30 October 2014

The Search for White Noise

I am most productive as a reader and writer when working amidst the perfect decibel of white noise. The soothing sound must be familiar, constant, and consistent. Sounds of the city, like the noise of traffic through the windows of a high-rise, are calming. 

The source of the finest white noise I ever had the pleasure of hearing was an industrial-sized air conditioning unit of an office building. I found refuge at an al fresco table of the adjacent café. As the sun's rays permeated the table umbrella, I was submerged in a warm, marigold glow.

I don't recall what book took up residence in my purse at the time, but the manner in which I swept each page has remained a pleasant reflection. I plummeted into the world of the book without hesitation or distraction. The novel moved along at the pace of its movie version but retained the full breadth of the author's words. As I arose from the white, iron, perforated chair, I felt a sense of accomplishment at my progress.

Never have I found white noise more superior than the tone of that massive air conditioning unit. The search for white noise is a never-ending undertaking, but necessary for meeting my literary goals. 

The flagship branch of the New York Library is iconic, lively and located on Fifth Avenue. After carefully surveying the white marble, gold gilding, and Corinthian columns, I take notice of the sounds of the elaborate house. The swinging keys of the security guards and Italian-made shoes hitting the marble floor accompany my reading of The Beautiful and Damned.  
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M.J.W.

29 October 2014

Navigating Manhattan

On this island, a woman joins the bustle of the city streets with intention. Even if she does not know the exact direction to her destination, she is fully aware of her surroundings. New York is the embodiment of assertiveness. The woman who dwells here holds her head high, owning her path on the sidewalk. She appears to be "a natural" at all she does. Her outfit is the epitome of taste and her nail color pristine. Her face is made up, and so is her mind. 

Back on the Island



M.J.W.

28 October 2014

The London Year

The most important lesson I have learned in London is that of friendship. It was the encouragement from friends on both sides of the pond that pulled me through a challenging MA program. I am eternally grateful for these concrete bonds built on fundamentals such as trust, consideration, respect, and sincerity. Nonetheless, I have also broken a few ties this year, unapologetically discharging associates unworthy of my time or energy. Some people deserve to be exiled to the part of the past reserved for rubbish.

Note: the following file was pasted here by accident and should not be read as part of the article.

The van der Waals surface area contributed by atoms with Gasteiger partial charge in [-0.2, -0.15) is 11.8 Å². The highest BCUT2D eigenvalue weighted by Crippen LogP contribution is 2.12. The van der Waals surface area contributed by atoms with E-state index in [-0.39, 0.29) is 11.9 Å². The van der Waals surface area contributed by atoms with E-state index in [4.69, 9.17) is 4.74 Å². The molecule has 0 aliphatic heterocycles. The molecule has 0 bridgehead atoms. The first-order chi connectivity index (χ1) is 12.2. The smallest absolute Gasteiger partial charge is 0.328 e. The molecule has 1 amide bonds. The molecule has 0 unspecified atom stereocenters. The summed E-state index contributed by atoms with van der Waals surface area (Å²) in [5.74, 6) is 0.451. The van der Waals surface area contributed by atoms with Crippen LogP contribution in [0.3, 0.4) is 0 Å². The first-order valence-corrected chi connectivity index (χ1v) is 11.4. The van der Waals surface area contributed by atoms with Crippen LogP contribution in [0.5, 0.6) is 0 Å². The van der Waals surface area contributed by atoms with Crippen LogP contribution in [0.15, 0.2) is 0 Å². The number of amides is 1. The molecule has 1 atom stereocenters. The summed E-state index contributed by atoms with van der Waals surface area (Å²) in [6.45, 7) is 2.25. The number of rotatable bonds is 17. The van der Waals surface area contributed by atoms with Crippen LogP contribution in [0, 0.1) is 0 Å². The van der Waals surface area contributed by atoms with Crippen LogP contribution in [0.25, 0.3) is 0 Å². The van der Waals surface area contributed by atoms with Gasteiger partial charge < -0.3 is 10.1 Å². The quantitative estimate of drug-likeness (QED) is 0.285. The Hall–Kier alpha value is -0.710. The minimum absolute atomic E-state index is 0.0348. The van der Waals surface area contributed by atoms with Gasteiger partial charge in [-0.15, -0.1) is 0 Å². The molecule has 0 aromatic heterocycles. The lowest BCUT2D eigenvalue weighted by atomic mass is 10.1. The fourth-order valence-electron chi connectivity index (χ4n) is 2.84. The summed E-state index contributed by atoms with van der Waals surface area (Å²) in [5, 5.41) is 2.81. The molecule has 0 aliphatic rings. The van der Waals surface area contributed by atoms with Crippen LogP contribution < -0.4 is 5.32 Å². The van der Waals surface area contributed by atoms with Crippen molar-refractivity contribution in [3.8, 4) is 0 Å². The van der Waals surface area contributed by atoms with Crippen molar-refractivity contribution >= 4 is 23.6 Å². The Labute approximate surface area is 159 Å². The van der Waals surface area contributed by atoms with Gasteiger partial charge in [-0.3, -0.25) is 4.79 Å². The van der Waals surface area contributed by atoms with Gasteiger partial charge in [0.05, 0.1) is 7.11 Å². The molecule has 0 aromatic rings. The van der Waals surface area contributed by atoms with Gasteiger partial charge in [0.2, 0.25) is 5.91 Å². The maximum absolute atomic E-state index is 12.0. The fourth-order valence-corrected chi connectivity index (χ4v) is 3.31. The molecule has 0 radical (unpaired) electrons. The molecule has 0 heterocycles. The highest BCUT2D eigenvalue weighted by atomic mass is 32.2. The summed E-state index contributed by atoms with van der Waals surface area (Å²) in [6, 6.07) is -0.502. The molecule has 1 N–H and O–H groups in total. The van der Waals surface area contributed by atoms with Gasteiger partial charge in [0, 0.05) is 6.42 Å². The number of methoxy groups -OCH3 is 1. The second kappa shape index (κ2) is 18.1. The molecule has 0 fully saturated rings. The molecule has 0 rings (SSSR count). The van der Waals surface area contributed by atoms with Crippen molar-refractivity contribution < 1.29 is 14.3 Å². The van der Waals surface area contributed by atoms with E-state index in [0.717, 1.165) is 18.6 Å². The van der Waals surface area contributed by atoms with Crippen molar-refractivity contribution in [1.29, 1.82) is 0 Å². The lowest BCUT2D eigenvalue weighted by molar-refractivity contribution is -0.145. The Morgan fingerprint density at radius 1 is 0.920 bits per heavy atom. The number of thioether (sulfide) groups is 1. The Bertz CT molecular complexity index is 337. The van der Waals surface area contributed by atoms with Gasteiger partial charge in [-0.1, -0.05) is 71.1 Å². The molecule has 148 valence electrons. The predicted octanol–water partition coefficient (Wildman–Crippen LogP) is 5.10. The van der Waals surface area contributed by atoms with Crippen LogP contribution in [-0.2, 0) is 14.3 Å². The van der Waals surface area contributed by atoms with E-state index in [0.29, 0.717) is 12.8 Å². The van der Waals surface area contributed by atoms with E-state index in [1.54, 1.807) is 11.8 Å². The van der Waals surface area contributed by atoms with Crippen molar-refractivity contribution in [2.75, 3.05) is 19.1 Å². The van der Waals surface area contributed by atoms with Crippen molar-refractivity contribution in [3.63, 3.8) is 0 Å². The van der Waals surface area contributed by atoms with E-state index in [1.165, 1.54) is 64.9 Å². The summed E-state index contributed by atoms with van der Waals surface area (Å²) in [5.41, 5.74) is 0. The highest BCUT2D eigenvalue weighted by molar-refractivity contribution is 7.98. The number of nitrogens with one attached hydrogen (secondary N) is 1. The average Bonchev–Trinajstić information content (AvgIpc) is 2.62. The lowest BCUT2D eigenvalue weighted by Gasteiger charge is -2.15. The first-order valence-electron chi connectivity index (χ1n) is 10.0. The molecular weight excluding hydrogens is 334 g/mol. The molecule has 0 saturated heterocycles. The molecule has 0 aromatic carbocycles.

The past is not a place to take up residence, but some neighborhoods are pleasant to visit for inspiration, reminiscence, and history dissertations. The present is the place to live. It is a glorious address, like the perimeter of Hyde Park. It is where happiness is made, where dreams are realized, and where I make myself for a cup of tea. The memories I made in this historic city will stay with me, like (according to some) the trace of an English accent. Living in the present now means settling in New York City.
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The view of central London from the grounds of Kenwood House, Hampstead Heath
M.J.W.

24 October 2014

Particular Pen

The conversation turned to the topic of our favorite writing utensils. I proudly materialized the BIC Triumph 537R Roller Ball (Extra Fine Point) from my purse. We passed our pens around the pub table, applying ink to a spare piece of paper. No girl could persuade the others of the superiority of her particular pen. The owners breathed sighs of relief when their precious property concluded its turn around the wooden surface. We tucked our pens into our purses, and I thought how fortunate I was to find myself in the presence of women who took offense to the ballpoint.
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M.J.W.

23 October 2014

Good Night Trafalgar Square

Trafalgar Square after hours is one of the most glamorous locations in which to gather with friends. Dominated by the pillared facade of the National Gallery, the square bathes in the soft glow of surrounding lamps at nightfall. The inviting ambience draws my companions and me to our designated area of Charles Barry's space. Our cup of cheer becomes so full we spill into one (or several) of the pubs in proximity. Grasping the stems of our wine glasses, we find several things to toast in true English style. This display of comradeship tides us over until next week's assembly in the square.
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M.J.W.

21 October 2014

Paying Homage

I am indebted to the creative, bold, deceased men and women who have left their marks on this world. There is much I would like to discuss with the inspiring Jane Austen. If confronted with a vision of her being, surely my eyes would fall first upon her intricate Regency curls. Having wished the woman in Cassandra Austen's watercolor to life, I would be astounded by her human qualities. A second would pass at the speed of an hour in my survey of the writer.

I am momentously brought back to the present, the nave of Winchester Cathedral. I lift my hand from the stone bearing her epitaph, aspiring to possess a mere quarter of the author's ability to arrest an audience with the written word.
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M.J.W.

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